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Heirlooms, hybrids, non-GMO corn & breast of Venus tomatoes

Heirloom vegetables are big at farmer’s markets, popular among backyard gardeners and now they can even be found in supermarkets, but they’re not an easy thing to define.

Some take the word “heirloom” literally and define these plants as those that are saved and handed down from one generation to the next. Others choose to set a date: some say the plants need to be over 100 years old, others say at least 50 years old, others choose the moment when hybrids came into more widespread use as a cutoff (generally, choosing either the year 1945 – the end of WWII- or 1951).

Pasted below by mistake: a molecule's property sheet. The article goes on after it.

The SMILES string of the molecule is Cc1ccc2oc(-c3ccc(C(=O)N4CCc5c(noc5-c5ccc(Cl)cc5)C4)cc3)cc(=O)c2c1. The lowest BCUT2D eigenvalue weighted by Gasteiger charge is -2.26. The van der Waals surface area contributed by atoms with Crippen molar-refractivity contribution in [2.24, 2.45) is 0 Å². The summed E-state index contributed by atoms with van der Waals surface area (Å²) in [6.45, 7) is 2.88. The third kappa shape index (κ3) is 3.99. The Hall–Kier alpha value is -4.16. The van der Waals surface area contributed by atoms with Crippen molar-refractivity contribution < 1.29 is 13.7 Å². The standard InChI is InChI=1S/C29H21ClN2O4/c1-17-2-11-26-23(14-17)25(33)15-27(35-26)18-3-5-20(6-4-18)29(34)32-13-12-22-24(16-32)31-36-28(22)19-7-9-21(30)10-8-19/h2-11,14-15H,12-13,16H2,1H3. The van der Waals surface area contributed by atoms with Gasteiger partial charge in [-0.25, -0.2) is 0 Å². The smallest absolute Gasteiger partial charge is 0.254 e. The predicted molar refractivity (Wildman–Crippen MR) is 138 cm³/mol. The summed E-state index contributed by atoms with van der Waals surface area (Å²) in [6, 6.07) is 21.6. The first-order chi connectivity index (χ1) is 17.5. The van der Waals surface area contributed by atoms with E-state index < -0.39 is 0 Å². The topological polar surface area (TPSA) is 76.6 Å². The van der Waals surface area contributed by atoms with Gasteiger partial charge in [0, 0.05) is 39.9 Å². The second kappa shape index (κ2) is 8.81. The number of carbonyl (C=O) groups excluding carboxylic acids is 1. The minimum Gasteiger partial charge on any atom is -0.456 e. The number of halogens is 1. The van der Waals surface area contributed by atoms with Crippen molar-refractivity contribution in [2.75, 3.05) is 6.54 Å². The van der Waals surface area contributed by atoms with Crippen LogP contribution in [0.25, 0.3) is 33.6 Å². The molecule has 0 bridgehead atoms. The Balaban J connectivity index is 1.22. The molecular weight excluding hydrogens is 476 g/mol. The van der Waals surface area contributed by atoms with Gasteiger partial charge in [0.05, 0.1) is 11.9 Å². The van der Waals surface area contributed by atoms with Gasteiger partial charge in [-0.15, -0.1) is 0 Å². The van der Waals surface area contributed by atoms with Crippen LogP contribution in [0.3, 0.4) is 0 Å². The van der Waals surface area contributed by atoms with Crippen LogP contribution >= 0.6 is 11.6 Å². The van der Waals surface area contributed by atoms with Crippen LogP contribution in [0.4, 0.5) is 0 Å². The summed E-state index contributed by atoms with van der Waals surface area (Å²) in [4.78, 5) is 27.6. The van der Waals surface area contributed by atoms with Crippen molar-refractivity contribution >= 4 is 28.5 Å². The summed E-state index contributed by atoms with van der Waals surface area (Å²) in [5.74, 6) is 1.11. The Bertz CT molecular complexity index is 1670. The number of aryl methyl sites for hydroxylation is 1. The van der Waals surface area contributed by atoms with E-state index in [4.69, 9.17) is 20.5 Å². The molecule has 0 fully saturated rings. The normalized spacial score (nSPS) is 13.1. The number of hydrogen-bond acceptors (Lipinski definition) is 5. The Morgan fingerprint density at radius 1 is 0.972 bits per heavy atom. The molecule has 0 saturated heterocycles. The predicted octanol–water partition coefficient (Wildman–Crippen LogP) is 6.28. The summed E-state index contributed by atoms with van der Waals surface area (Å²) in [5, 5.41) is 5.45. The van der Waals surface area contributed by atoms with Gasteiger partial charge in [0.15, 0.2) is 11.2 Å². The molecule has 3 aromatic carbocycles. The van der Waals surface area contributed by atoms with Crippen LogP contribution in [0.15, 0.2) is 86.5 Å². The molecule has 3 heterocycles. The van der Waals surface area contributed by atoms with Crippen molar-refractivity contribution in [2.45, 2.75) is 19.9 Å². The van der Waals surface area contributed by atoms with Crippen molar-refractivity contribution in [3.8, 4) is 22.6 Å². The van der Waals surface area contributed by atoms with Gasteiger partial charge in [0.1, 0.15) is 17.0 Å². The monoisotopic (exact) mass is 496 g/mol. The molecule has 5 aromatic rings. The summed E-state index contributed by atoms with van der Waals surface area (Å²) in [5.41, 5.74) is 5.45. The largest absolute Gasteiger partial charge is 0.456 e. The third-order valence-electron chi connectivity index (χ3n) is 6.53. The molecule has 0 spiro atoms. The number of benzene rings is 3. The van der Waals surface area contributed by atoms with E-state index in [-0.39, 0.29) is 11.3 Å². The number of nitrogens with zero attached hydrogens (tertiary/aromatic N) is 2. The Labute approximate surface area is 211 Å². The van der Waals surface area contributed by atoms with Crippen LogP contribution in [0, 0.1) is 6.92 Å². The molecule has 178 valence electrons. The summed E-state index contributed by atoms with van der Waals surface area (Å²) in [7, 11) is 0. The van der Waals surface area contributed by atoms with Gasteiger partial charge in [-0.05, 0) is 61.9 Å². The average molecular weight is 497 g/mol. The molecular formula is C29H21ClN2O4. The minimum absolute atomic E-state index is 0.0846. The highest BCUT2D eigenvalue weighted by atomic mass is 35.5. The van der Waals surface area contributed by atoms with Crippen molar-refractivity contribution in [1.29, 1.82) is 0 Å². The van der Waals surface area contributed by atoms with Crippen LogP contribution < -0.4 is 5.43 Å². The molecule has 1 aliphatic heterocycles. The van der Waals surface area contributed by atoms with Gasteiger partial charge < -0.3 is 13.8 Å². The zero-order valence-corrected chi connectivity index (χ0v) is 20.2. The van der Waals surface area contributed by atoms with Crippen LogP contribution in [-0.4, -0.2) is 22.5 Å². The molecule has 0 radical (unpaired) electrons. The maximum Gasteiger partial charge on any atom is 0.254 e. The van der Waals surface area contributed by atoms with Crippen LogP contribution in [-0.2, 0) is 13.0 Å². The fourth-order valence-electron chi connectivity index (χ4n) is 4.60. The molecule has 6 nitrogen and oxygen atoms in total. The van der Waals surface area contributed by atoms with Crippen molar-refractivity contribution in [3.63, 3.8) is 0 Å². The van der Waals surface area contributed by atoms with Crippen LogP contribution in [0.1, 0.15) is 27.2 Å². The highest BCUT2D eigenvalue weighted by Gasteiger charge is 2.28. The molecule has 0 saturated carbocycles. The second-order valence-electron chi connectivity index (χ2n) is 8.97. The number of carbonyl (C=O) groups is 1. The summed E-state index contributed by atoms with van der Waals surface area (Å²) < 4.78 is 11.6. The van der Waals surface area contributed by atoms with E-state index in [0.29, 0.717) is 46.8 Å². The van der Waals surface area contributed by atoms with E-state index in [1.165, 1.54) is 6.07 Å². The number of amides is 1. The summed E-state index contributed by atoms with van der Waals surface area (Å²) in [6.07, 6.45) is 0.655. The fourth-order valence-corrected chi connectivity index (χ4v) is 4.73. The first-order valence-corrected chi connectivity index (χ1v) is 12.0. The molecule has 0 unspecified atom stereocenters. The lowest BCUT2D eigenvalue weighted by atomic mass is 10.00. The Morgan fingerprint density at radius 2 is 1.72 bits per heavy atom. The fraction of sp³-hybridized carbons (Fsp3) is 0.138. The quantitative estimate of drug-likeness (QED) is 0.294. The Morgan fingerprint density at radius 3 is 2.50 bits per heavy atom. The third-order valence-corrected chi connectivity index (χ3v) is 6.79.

Backyard gardener Jacqueline Kennedy of Sonoma County, California gets her seeds from seed-saving groups to grow even heirloom corn on her Geyserville, California property. “Corn they’ve been made to get sweeter and sweeter and now to me when you bite into one and all I taste is sugar.” Kennedy explains that with her non-hybrid Country Gentleman corn, “you have to eat it right away, like in the old days. After you pick it right away, before the sugar starts converting to starch”.

In this video, she shows us her mostly heirloom-seeded backyard garden and talks about some of her favorite varieties and their vivid names, including the tomatoes Tetón de Venus (breast of Venus). She also explains how crops like corn are being endangered by GMO varieties because they are so sensitive to cross-pollination. “To grow pure corn you have to grow one variety with no other corn within a mile because it’s wind pollinated”.